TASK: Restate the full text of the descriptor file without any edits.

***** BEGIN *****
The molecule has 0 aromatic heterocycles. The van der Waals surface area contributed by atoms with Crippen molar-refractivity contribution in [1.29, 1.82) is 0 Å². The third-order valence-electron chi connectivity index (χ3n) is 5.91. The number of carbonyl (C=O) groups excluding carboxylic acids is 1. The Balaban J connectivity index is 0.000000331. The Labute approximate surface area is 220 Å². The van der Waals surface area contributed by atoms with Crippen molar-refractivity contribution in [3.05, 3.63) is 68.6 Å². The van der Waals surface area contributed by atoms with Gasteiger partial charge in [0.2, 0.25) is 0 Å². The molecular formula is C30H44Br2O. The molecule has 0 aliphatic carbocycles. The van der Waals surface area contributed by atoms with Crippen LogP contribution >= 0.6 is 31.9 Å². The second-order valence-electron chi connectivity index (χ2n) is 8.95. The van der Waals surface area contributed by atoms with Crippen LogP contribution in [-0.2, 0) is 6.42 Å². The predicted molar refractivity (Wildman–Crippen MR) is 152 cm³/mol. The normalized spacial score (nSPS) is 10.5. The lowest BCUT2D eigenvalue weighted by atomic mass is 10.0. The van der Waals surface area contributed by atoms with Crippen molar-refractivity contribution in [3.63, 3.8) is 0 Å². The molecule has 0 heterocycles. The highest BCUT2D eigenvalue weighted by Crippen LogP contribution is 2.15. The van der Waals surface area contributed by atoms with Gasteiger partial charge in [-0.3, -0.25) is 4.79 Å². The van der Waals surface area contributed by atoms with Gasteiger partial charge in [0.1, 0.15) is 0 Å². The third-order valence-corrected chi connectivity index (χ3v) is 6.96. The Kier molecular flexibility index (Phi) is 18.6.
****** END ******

The molecule has 0 aromatic heterocycles. The van der Waals surface area contributed by atoms with Crippen molar-refractivity contribution in [1.29, 1.82) is 0 Å². The third-order valence-electron chi connectivity index (χ3n) is 5.91. The number of carbonyl (C=O) groups excluding carboxylic acids is 1. The Balaban J connectivity index is 0.000000331. The Labute approximate surface area is 220 Å². The van der Waals surface area contributed by atoms with Crippen molar-refractivity contribution in [3.05, 3.63) is 68.6 Å². The van der Waals surface area contributed by atoms with Gasteiger partial charge in [0.2, 0.25) is 0 Å². The molecular formula is C30H44Br2O. The molecule has 0 aliphatic carbocycles. The van der Waals surface area contributed by atoms with Crippen LogP contribution >= 0.6 is 31.9 Å². The second-order valence-electron chi connectivity index (χ2n) is 8.95. The van der Waals surface area contributed by atoms with Crippen LogP contribution in [-0.2, 0) is 6.42 Å². The predicted molar refractivity (Wildman–Crippen MR) is 152 cm³/mol. The normalized spacial score (nSPS) is 10.5. The lowest BCUT2D eigenvalue weighted by atomic mass is 10.0. The van der Waals surface area contributed by atoms with Crippen molar-refractivity contribution in [3.63, 3.8) is 0 Å². The molecule has 0 heterocycles. The highest BCUT2D eigenvalue weighted by Crippen LogP contribution is 2.15. The van der Waals surface area contributed by atoms with Gasteiger partial charge in [-0.3, -0.25) is 4.79 Å². The van der Waals surface area contributed by atoms with Gasteiger partial charge in [0.1, 0.15) is 0 Å². The third-order valence-corrected chi connectivity index (χ3v) is 6.96. The Kier molecular flexibility index (Phi) is 18.6.